FORT WORTH — Scott Feille started chowing down on crickets, meal worms and dragonflies just minutes after arriving at work Thursday morning.But his unusual snack of creepy crawlies wasn’t part of an office dare or some trendy new diet. Feille, regional director of REAL School Gardens, had publicly pledged to eat one bug per every $1,000 donated to his Fort Worth-based nonprofit organization during North Texas Giving Day.As the donations poured in, Feille selected his snack from an assortment of creatures artfully arranged on a doily-lined silver tray. The treats — specially raised and prepared for human consumption — included roaches, scorpion lollipop and chocolate “chirp” cookies made with cricket flour.“The roaches and the crickets didn’t taste much like anything,” said Feille, who described the scorpions as “salty and fishy” tasting. “The cicadas were much juicier than I had anticipated.”REAL School Gardens was one of more than 290 Tarrant County nonprofits that participated in North Texas Giving Day, a one-day online fundraising event that started at 7 a.m. Thursday and ended at midnight. The group’s goal is to collect at least $24,000 to build teaching gardens at low-income schools across the Dallas-Fort Worth area.Though he brought condiments such as hot sauce and pepper to help the critters go down, Feille said Thursday wasn’t the first time he has eaten a bug. “I ate bugs in middle school for money. I would eat things on a dare,” said Feille, who had eaten 13 bugs for the $13,000 raised by 2:30 p.m. Even Feille’s 6-year-old daughter Lark helped the cause by eating a cricket to encourage donations.“Two billion people around the world eat insects as part of their regular diet,” Feille said. Other charities didn’t go to such extremes to raise money but said they were pleased by the donations they received online Thursday, many by new donors.The Dallas-based MakeAWay Charities, operating since 2008, hoped to collect more than $60,000 in donations to help provide short-term assistance to families with unexpected financial trouble —such as high medical bills or a lost job.“Most people are living paycheck to paycheck already,” said Executive Director Jay Hellwig. “MakeAWay helps hard-working families who have hit temporary financial difficulty.” Within the past 12 months, MakeAWay Charities has helped more than 1,000 families in the North Texas region with things such as mortgage and electricity payments, Hellwig said.The charity is heavily supported by La Madeleine Country French Cafe, whose employees have raised more than $40,000 in the past two years, said chief operating officer John Cahill.Last year’s North Texas Giving Day generated more than 37,000 donations totaling more than $14.4 million. That money went to more than 1,000 certified nonprofits across a 16-county area of North Texas. This report includes material from the Star-Telegram archives.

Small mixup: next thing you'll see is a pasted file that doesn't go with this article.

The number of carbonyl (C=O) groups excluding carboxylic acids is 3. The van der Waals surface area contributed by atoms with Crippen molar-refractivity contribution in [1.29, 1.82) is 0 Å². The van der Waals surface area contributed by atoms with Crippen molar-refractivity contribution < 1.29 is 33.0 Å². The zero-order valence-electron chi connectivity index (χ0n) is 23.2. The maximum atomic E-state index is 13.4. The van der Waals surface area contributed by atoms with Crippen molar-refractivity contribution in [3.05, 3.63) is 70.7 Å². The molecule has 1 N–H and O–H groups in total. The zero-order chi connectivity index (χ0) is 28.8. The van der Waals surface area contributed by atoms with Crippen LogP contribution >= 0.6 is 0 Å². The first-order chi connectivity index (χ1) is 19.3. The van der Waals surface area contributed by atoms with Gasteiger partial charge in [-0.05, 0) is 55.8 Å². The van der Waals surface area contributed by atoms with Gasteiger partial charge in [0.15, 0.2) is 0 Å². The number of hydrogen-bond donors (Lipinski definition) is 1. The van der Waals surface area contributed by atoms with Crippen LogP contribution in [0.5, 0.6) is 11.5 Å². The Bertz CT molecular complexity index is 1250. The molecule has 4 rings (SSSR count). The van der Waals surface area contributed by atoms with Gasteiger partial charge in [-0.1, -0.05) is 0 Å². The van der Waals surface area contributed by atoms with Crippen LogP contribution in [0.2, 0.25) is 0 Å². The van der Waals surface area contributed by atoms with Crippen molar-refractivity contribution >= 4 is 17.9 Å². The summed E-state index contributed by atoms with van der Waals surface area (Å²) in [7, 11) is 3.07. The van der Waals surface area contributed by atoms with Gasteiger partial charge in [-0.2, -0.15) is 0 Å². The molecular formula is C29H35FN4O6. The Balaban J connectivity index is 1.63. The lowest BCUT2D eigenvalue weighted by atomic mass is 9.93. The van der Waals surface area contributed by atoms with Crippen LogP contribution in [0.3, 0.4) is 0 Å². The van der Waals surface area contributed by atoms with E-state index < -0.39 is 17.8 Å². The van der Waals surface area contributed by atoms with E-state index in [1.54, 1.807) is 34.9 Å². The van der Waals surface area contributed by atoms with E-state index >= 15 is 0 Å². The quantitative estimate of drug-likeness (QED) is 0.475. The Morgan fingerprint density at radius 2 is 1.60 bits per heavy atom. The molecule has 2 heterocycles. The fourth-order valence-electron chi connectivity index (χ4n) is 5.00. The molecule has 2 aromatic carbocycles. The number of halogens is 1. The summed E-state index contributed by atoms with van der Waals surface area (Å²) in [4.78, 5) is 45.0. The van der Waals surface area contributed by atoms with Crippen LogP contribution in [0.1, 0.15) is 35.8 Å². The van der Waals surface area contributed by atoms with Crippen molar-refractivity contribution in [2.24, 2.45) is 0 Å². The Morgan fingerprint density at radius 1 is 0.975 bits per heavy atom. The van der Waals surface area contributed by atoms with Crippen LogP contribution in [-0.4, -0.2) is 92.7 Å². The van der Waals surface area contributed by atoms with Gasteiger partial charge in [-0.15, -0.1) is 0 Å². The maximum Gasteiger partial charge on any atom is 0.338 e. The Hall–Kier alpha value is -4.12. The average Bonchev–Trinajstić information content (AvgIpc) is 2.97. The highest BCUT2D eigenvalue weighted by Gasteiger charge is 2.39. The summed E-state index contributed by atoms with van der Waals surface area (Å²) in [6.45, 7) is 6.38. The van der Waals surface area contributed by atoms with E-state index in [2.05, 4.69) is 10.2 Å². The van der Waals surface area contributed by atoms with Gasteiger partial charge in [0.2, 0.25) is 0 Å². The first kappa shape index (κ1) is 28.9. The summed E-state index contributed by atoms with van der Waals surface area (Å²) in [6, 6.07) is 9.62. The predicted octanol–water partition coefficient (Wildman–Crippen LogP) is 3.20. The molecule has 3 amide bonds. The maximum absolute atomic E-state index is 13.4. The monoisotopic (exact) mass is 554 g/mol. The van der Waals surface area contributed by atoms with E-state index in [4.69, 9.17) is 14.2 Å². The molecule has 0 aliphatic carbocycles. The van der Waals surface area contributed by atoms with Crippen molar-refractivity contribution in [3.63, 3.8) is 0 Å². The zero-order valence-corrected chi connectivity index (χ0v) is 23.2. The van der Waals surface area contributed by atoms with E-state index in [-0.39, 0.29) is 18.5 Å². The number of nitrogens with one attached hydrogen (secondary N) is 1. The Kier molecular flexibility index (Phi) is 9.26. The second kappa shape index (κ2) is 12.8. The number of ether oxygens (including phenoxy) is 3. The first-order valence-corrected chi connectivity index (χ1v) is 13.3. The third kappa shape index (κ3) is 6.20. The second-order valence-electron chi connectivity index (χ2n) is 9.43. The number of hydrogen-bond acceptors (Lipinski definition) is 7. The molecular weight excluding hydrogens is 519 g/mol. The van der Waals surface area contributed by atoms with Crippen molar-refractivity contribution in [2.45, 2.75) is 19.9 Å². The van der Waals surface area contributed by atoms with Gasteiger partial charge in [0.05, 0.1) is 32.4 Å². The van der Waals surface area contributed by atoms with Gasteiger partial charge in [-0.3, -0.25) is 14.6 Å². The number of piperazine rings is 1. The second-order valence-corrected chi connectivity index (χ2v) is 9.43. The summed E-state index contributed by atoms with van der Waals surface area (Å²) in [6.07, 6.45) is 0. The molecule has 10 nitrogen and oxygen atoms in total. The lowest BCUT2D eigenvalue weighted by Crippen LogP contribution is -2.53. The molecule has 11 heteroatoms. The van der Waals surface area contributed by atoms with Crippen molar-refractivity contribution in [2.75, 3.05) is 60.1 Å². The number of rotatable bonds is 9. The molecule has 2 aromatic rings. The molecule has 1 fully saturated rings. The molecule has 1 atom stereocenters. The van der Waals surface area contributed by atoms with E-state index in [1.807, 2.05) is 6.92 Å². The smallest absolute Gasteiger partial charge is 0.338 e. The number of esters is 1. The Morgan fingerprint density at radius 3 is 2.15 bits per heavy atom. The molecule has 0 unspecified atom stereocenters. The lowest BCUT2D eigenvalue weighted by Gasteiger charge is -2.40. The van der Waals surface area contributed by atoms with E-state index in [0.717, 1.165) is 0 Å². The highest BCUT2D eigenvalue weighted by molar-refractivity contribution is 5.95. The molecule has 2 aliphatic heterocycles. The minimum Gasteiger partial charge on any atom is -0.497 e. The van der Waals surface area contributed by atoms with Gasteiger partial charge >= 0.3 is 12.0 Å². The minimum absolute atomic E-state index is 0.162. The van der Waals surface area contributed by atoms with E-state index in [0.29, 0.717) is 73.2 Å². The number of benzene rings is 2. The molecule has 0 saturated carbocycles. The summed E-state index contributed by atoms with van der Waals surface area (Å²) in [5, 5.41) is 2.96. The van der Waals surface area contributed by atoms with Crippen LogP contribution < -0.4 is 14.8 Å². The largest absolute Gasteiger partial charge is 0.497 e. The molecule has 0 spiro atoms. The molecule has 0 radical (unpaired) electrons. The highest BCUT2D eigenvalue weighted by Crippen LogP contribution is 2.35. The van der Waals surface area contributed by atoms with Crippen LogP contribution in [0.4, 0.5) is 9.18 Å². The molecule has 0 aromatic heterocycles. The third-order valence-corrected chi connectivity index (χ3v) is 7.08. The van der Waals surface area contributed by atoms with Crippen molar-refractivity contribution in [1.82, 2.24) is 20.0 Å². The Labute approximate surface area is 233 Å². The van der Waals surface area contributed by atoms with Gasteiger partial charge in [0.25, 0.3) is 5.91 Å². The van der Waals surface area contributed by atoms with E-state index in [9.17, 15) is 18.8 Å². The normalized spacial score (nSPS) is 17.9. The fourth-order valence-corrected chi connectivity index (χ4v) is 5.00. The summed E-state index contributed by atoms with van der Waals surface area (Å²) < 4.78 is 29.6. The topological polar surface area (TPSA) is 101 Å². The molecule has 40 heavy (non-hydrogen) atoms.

Susan Schrock, 817-390-7639 Twitter: @susanschrock